Mel’s nervous about what the government tightening NDIS spending will mean for her kids living with autism

Melbourne mother Mel Spencer’s three children are thriving since accessing NDIS support to manage autism and other conditions.

But she’s nervous about what the government’s plans to save $14.4 billion over four years will mean for her children.

The government unveiled the cost revision in Tuesday’s budget — NDIS Minister Bill Shorten said it would be achieved through two main changes to be included in legislation before the parliament. The disability community will be involved in co-design.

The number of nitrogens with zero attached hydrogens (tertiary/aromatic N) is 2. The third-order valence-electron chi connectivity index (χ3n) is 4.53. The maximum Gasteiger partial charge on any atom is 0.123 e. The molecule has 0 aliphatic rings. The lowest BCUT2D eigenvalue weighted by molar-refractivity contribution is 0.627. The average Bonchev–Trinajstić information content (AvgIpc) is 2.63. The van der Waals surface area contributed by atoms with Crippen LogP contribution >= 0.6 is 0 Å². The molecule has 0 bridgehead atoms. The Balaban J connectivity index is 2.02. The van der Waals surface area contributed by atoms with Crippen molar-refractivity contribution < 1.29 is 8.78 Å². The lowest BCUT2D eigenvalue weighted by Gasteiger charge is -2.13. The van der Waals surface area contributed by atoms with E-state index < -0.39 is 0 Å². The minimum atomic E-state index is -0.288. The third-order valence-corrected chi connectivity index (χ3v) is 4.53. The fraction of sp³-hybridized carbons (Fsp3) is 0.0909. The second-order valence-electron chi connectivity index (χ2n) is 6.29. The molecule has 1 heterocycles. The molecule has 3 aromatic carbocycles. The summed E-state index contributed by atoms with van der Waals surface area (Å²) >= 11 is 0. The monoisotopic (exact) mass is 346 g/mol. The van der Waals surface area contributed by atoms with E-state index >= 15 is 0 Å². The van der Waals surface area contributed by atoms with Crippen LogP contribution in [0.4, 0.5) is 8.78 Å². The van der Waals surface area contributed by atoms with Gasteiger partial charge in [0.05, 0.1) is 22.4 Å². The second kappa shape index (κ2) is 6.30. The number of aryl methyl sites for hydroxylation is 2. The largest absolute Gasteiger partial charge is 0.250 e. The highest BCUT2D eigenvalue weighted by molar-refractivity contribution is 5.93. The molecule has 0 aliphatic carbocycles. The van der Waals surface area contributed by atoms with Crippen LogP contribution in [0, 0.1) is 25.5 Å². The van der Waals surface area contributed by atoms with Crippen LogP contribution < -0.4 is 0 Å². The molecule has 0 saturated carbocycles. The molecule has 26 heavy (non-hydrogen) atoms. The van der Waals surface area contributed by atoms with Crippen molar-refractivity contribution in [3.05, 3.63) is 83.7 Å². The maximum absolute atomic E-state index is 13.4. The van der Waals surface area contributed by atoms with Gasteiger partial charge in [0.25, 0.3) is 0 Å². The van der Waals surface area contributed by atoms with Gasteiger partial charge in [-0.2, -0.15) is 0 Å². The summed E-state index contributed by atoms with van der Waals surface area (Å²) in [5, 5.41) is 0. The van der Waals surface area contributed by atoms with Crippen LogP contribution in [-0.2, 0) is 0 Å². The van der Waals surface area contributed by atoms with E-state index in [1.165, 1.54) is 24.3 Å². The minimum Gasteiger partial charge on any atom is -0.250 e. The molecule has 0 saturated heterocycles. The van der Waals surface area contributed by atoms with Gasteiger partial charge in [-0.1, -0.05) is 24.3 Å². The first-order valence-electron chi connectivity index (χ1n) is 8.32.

“Ninety-five per cent of our savings over the next four years will come from these two measures,” he said. 

The first change would be to end automatic top-up payments for participants’ support plans. The second would change how budgets are set to account for the overall needs and costs of a participant’s support plan, rather than budgeting item by item.

The remainder would come for a range of other measures, including a further crackdown on fraud.

Plan inflation has already decreased from 11 per cent to 7.5 per cent excluding indexation.

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